Mr. Toad’s Wild Ride is a classic (now extinct) attraction at the Magic Kingdom. Fortunately, the crazy-fun ride still exists in Disneyland, so if you have the chance to visit California, be sure to ride it! Mr. Toad’s attraction was replaced by the Many Adventures of Winnie the Pooh in Fantasyland in 1999. As a massive fan favorite attraction, many guests were upset at the change. So upset, in fact, that guests would stage protests outside the attraction and outside Disney property in attempt to save the beloved attraction.
Disney Imagineers clearly shared many of the same sentiments. After the change, an homage to Mr. Toad appeared in the pet graveyard located at the exit of the Haunted Mansion in Liberty Square. Currently the tombstone is visible at the very top of the graveyard, clearly labeled “Mr. Toad.” The tombstone even sports his likeness in his standing statue form.
In the Winnie the Pooh ride itself, there’s also a homage to Mr. Toad. After exiting the first few rooms with Winnie the Pooh (before he starts his weird fever dream), riders can look directly to the left to see a picture of Mr. Toad handing the “deed” of the ride over to Owl. The future closing of Snow White’s Scary Adventures effectively took away all classic dark rides in the Magic Kingdom. All in all, these touches show a great respect for the original Mr. Toad’s Wild Ride attraction.
#4. The Nautilus
While still referencing the Winnie the Pooh ride in Fantasyland of Magic Kingdom, there’s another homage inclusion that has significant Disney history. In the earlier days of the park, Magic Kingdom featured a 20,000 Leagues Under the Sea attraction with the Nautilus Submarine. After Disney’s New Fantasyland expansion in 2012 completely reshaped the Fantasyland area, it added new Beauty and the Beast, Little Mermaid, and Snow White sections while removing almost all of the previous offerings on the northern side of the land. Given 20,000 Leagues Under the Sea’s significance on Disney movie history, it was nice to see that the film was honored by its inclusion in a tiny piece of the Winnie the Pooh Ride. Inside the tree just to the left of the entrance that serves mostly as a decoration, there’s a small inscription of the Nautilus Submarine from the movie. Since the Tree is mostly decoration and only has a small entrance where toddlers could wander in, very few people will ever see the small detail. If you’re visiting, try to poke your head in and spot it!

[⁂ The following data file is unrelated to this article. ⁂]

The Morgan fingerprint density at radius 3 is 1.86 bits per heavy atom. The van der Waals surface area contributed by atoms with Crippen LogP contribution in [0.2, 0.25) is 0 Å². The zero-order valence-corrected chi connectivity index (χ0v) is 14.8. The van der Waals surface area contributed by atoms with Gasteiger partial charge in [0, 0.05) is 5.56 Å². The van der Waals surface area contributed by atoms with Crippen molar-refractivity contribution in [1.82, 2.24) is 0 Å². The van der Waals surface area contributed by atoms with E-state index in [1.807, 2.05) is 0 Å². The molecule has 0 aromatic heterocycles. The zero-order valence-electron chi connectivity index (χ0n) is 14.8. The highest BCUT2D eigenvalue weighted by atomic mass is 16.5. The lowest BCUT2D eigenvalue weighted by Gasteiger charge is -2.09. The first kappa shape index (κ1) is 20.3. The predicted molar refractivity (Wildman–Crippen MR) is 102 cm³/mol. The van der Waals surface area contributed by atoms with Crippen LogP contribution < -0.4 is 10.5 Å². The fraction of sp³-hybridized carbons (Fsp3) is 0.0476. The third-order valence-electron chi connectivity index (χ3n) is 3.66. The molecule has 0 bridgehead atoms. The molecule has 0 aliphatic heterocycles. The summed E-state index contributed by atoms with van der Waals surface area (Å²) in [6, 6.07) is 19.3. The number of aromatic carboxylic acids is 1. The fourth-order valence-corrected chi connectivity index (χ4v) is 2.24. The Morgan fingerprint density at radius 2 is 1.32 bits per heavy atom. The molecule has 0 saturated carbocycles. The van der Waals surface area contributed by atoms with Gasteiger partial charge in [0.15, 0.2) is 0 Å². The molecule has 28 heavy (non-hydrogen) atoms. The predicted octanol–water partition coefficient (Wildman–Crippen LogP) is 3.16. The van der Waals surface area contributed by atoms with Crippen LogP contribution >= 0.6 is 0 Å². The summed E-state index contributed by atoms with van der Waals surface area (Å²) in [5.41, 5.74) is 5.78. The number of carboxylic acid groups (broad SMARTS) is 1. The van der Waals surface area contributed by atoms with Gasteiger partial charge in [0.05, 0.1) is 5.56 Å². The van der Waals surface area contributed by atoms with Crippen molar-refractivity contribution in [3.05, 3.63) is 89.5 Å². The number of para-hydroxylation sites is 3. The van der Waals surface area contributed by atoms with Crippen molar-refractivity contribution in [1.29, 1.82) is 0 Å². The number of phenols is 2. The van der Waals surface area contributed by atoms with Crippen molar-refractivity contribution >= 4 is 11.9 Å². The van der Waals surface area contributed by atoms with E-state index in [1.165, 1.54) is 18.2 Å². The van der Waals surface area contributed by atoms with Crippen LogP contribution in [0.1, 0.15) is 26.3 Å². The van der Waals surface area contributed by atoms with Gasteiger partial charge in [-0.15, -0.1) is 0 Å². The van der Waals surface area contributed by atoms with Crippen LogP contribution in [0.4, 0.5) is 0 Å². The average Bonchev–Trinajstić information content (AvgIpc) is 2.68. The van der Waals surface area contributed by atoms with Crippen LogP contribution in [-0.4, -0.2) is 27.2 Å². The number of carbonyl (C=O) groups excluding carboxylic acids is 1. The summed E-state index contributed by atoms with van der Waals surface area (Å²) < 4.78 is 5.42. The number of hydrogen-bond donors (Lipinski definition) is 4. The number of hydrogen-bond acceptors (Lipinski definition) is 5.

#5. The Ring
Funnily enough, this special item at the Haunted Mansion in Magic Kingdom has nothing to do with original creators of the ride or anything it replaced. Despite many guest theories and stories of the plot of the ride, it was never created to have an exact series of events or interpretation. In its original creation, Walt assigned two of his best creative minds to come up with plans for the attraction. One idea was more spooky and involved all sorts of illusions, while the other was a bit sillier and fun. The ideas were eventually married together for the attraction. Original ideas include bits and pieces of the Master Gracey story, the Captain story, and the Bride story, all of which are somewhat represented in the various Haunted Mansion versions throughout the Disney Parks.
The Bride story gained traction after Disney moved around the iron stanchions in the pavement when re-doing the queue lines. They accidently left behind a small circle in the pavement which looked sort of like a ring. Fans quickly developed a backstory for “the ring” involving the ghost bride in the attraction throwing the ring from the attic after discovering that her husband cheated on her. The ring then lodged itself in the pavement, and hence the circle left behind. Disney actually changed the pavement again to keep it updated and removed the circle, to the dismay of many fans. After the outcry, they went back and added an actual ring into the pavement. That ring is still there in the queue for the Haunted Mansion, just before guests line up in front of the double-door entrance. Before making the U-turn to the left to face the entrance doors, look down on the right side of the path (sometimes next to the trash cans) to spot the ring!
About the Author:As a local and former Disney Cast Member, I know EVERYTHING there is to know about Disney World and the company. I have a masters degree and frequently write within my full-time job. I write articles for fun and to ensure people get the best information or opinions they can on all things Disney!